This study 40 years ago could have reshaped the American diet. But it was never fully published. By Peter Whoriskey. Science is bureaucratized nowadays, so it often falls victim to political fads or commercial pressures:
it suggests just how difficult it can be for new evidence to see the light of day when it contradicts widely held theories.
This story begins in the late 1960s and early ’70s, when researchers in Minnesota engaged thousands of institutionalized mental patients to compare the effects of two diets.
Today, the principles of that special diet — less saturated fat, more vegetable oils — are recommended by the Dietary Guidelines for Americans, the government’s official diet advice book. Yet the fuller accounting of the Minnesota data indicates that the advice is, at best, unsupported by the massive trial. In fact, it appears to show just the opposite: Patients who lowered their cholesterol, presumably because of the special diet, actually suffered more heart-related deaths than those who did not.
They got it wrong, then systematically ignored and suppressed the evidence that they got it wrong:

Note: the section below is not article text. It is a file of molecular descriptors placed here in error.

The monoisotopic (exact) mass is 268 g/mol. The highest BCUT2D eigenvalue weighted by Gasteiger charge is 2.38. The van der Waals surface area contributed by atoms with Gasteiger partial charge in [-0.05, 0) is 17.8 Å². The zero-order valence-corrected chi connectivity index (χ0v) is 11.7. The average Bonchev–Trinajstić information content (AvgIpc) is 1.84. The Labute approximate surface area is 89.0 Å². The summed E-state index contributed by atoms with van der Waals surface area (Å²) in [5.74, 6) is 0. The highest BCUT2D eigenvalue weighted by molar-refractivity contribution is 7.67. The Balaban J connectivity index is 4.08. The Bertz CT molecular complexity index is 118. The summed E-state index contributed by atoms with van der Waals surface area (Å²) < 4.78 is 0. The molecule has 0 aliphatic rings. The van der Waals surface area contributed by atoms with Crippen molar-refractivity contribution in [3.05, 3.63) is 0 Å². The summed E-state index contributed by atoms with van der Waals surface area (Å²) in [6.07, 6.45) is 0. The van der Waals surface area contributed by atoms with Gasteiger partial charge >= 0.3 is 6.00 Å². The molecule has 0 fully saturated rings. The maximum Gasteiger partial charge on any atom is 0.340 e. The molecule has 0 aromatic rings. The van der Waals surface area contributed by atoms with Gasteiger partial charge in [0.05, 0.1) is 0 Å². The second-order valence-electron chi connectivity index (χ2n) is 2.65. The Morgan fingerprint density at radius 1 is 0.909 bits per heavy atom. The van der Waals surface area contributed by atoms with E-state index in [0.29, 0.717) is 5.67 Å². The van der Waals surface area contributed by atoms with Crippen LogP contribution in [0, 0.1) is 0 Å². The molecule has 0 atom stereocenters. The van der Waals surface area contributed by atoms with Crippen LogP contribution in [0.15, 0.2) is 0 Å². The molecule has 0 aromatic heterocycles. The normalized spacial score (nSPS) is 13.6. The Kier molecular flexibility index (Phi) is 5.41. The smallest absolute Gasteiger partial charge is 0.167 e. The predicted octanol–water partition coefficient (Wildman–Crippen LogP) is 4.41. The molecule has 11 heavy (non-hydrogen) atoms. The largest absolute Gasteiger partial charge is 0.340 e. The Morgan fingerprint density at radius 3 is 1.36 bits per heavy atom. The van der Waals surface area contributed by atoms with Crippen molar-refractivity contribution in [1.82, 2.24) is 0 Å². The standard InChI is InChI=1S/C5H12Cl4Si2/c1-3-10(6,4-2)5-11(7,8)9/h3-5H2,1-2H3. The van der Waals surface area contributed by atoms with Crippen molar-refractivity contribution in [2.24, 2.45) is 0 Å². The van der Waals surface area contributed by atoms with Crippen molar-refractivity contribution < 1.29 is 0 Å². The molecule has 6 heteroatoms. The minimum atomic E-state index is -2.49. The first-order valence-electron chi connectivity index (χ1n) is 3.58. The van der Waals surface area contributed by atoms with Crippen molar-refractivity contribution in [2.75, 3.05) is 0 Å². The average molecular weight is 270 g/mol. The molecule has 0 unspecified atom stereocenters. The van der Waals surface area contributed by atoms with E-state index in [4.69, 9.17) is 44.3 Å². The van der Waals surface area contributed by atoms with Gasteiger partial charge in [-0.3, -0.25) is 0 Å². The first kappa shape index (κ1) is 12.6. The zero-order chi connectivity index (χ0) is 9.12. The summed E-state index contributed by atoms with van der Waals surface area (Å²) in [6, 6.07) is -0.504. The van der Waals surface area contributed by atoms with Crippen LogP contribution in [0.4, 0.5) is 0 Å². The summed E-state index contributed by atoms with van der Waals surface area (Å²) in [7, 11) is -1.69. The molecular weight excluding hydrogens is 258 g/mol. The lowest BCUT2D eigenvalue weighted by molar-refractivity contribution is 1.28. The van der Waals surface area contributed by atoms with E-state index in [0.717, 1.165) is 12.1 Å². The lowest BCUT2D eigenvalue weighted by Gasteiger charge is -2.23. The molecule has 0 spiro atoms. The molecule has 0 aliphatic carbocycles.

Had this research been published 40 years ago, it might have changed the trajectory of diet-heart research and recommendations.
Those defending the established-but-wrong position, and their lucrative jobs, use the very same language as the climate scientists — dismiss evidence as “irrelevant”, while claiming “many lines of evidence” without producing it:
“The bottom line is that this report adds no useful new information and is irrelevant to current dietary recommendations that emphasize replacing saturated fat with polyunsaturated fat,” Walter Willett, chair of the nutrition department at Harvard University, said in a blog post from the school. “Many lines of evidence support this conclusion.”
Another example of bottom-up science, where normal people discovered sugar and carbs were the culprits and had to overrule the experts.